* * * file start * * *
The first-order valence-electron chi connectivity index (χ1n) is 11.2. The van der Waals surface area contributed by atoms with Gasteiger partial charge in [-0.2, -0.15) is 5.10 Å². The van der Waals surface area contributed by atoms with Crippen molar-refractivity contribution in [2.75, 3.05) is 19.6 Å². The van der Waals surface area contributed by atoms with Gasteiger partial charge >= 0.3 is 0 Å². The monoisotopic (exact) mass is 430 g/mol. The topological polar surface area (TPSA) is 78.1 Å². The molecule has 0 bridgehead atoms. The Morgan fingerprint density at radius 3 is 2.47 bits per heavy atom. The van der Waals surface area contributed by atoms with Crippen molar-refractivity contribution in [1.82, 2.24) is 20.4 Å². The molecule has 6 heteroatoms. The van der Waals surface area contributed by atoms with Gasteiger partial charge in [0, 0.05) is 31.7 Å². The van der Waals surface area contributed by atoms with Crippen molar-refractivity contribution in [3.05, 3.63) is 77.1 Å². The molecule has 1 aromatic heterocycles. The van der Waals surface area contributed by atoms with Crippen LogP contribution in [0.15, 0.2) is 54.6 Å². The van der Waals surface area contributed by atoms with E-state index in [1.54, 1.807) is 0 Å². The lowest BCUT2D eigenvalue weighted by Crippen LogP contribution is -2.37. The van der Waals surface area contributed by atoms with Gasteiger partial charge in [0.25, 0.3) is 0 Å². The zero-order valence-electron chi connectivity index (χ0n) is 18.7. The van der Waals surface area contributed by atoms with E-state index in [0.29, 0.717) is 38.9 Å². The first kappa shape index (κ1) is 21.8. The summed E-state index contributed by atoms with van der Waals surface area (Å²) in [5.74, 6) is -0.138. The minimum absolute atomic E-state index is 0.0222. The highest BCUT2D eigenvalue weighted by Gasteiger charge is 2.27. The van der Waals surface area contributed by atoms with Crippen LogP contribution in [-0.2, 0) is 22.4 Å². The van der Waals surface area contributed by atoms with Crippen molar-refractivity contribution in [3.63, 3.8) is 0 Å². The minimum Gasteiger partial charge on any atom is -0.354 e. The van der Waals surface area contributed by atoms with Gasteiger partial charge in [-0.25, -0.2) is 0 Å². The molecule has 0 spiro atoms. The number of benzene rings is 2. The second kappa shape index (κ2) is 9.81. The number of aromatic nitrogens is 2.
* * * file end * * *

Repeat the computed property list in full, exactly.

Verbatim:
The first-order valence-electron chi connectivity index (χ1n) is 11.2. The van der Waals surface area contributed by atoms with Gasteiger partial charge in [-0.2, -0.15) is 5.10 Å². The van der Waals surface area contributed by atoms with Crippen molar-refractivity contribution in [2.75, 3.05) is 19.6 Å². The van der Waals surface area contributed by atoms with Gasteiger partial charge >= 0.3 is 0 Å². The monoisotopic (exact) mass is 430 g/mol. The topological polar surface area (TPSA) is 78.1 Å². The molecule has 0 bridgehead atoms. The Morgan fingerprint density at radius 3 is 2.47 bits per heavy atom. The van der Waals surface area contributed by atoms with Crippen molar-refractivity contribution in [1.82, 2.24) is 20.4 Å². The molecule has 6 heteroatoms. The van der Waals surface area contributed by atoms with Gasteiger partial charge in [0, 0.05) is 31.7 Å². The van der Waals surface area contributed by atoms with Crippen molar-refractivity contribution in [3.05, 3.63) is 77.1 Å². The molecule has 1 aromatic heterocycles. The van der Waals surface area contributed by atoms with Crippen LogP contribution in [0.15, 0.2) is 54.6 Å². The van der Waals surface area contributed by atoms with E-state index in [1.54, 1.807) is 0 Å². The lowest BCUT2D eigenvalue weighted by Crippen LogP contribution is -2.37. The van der Waals surface area contributed by atoms with Gasteiger partial charge in [0.25, 0.3) is 0 Å². The zero-order valence-electron chi connectivity index (χ0n) is 18.7. The van der Waals surface area contributed by atoms with E-state index in [0.29, 0.717) is 38.9 Å². The first kappa shape index (κ1) is 21.8. The summed E-state index contributed by atoms with van der Waals surface area (Å²) in [5.74, 6) is -0.138. The minimum absolute atomic E-state index is 0.0222. The highest BCUT2D eigenvalue weighted by Gasteiger charge is 2.27. The van der Waals surface area contributed by atoms with Crippen LogP contribution in [-0.2, 0) is 22.4 Å². The van der Waals surface area contributed by atoms with Crippen molar-refractivity contribution in [3.63, 3.8) is 0 Å². The minimum Gasteiger partial charge on any atom is -0.354 e. The van der Waals surface area contributed by atoms with Gasteiger partial charge in [-0.25, -0.2) is 0 Å². The molecule has 0 spiro atoms. The number of benzene rings is 2. The second kappa shape index (κ2) is 9.81. The number of aromatic nitrogens is 2.